Marshmallow Ice Cream

It’s above forty degrees, therefore: ice cream.

Really, I should stop trying to come up with excuses. It’s much more like: I’m alive, therefore: ice cream.

Yesterday the temperature barely made it to thirty-five degrees, work was extremely trying, and dinner did not come together well. (All of my cooking oils have gone rancid, in spite of being practically new. This distresses me). I really needed ice cream.

I’d planned a fruit dessert for dinner, though, meaning that I didn’t have any cream–or dairy products of any kind. I did, however, have coconut milk. I always have coconut milk–it’s probably one of the few canned goods, aside from tomatoes, that I think of as a staple–and I rarely have cream, unless I’ve purchased it with a specific recipe in mind. At least half of the ice cream recipes I make seem to end up being prepared with coconut milk.

Thus: coconut milk! I scanned through my copy of The Perfect Scoop (the best ice cream cookbook I’ve encountered) for a recipe that could easily be adapted to the use of coconut milk. No out-of-the-ordinary ingredients, nothing so simple that it relied on the flavor of cream to be good, etc.

In the end, I chose the recipe for Leche Merengada, a Mexican dessert in which milk (not cream, just plain milk) is mixed with beaten eggs whites and then used as the base for an ice cream. A recipe calling for milk seemed like a better fit for the thickness of coconut milk and there were barely any other ingredients involved. Instant gratification: I love it.

I poured one can of coconut milk into a small bowl, then added several dashes of cinnamon and a big pinch of dried lemon peel (my frozen stash of ‘fresh’ lemon zest was just depleted last week). The original recipe, of course, calls for infusing the milk with a cinnamon stick and fresh lemon zest, but I didn’t have the time. I sweetened the mixture with a little simple syrup–another deviation from the recipe, which calls for sugar, but I wanted to make up the volume of liquid the recipe actually called for, and a can’s worth of coconut milk didn’t quite measure up.

I whipped three eggs whites–the recipe calls for two, but my eggs are local, and thus (given that it’s barely spring) quite small–sweetened them a tiny bit, then folded the glossy, shiny beaten whites into the coconut mixture. It didn’t combine perfectly, but I didn’t really expect it to. I poured the slightly lumpy mixture into the ice cream maker, and Teacherman (he of the strong biceps) set to churning.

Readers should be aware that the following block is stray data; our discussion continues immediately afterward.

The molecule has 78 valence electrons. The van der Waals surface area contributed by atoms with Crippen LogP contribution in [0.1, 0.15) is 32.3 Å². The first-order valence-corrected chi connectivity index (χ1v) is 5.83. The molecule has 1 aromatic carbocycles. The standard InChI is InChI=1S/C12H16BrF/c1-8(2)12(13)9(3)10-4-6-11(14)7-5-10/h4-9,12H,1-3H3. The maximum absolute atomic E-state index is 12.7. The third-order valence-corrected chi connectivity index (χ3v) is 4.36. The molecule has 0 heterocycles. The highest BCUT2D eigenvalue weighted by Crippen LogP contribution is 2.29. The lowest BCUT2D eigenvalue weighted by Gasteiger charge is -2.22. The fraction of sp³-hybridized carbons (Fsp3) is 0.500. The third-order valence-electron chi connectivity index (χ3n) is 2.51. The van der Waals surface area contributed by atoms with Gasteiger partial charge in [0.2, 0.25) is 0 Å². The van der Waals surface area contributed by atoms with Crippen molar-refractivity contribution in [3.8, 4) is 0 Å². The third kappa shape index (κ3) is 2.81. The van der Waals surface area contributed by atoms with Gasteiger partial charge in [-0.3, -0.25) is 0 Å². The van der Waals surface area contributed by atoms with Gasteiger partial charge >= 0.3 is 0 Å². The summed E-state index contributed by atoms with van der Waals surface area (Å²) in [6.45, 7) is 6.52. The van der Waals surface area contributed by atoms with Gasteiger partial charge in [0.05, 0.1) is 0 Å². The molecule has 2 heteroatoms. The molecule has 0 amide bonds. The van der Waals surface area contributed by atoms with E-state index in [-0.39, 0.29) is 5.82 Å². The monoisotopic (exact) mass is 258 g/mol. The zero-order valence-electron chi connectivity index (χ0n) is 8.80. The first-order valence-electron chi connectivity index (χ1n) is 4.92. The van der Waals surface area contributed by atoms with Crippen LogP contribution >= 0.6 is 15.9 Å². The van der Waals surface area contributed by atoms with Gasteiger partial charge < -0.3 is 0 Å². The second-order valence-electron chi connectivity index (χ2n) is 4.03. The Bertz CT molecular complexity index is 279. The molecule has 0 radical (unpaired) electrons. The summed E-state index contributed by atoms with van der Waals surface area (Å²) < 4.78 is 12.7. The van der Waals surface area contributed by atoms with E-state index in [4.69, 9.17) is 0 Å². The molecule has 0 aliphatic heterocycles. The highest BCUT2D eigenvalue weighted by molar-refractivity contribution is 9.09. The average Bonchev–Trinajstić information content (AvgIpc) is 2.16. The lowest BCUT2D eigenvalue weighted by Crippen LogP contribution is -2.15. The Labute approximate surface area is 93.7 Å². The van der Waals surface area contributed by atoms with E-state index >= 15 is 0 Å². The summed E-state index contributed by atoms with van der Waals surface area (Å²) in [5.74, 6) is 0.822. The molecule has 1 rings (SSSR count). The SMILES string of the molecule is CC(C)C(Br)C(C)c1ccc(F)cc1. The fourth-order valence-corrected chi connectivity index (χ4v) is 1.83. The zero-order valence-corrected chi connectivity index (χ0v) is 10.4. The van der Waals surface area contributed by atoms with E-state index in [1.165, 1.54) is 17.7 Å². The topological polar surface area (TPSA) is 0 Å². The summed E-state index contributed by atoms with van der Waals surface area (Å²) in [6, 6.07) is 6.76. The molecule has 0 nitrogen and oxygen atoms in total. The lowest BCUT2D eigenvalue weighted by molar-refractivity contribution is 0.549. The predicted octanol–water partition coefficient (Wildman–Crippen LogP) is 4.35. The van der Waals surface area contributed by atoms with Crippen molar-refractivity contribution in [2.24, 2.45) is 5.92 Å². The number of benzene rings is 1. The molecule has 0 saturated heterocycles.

Continuing in the spirit of the day, alas, the churning didn’t go very well. The mixture flash froze to the walls of the cylinder, but stayed rather liquid in the center, in spite of a very long churning time. Hmph. We scooped out what we could, hacked a bit at the sides, and gave up. We put our bowls in the freezer for a while, but before more than half an hour had gone by, I got jumpy, and we took them out again, ready to dig in.

Swoon.

I’m not entirely sure how, but the ice cream tasted like marshmallows–or rather, the perfect marshmallows, the platonic ideal of marshmallows that only really exist in one’s imagination.  I suppose that this isn’t too hard to understand, given that the marshmallows I make are based on sweetened, beaten egg whites, sometimes with cinnamon, but still.  The ice cream’s final flavor was more than the sum of its comparatively few ingredients, and, except for the “marshmallow” tag, which immediately leapt to mind, I can come up with few descriptive markers.

The coconut milk made it creamy, without making it tongue-coatingly heavy; the egg whites gave it the light, airy quality of a good, soft meringue; the cinnamon added an indefinable background layer of sweetness; and the lemon added an almost floral note, one that wasn’t at all obtrusive, but that made me stop at the first bite, wondering.

Coconut milk is already a staple; I don’t really need a reason to buy it.  But now I might have to dedicate an entire cupboard to it.

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Published in: on April 2, 2008 at 8:57 am  Leave a Comment  

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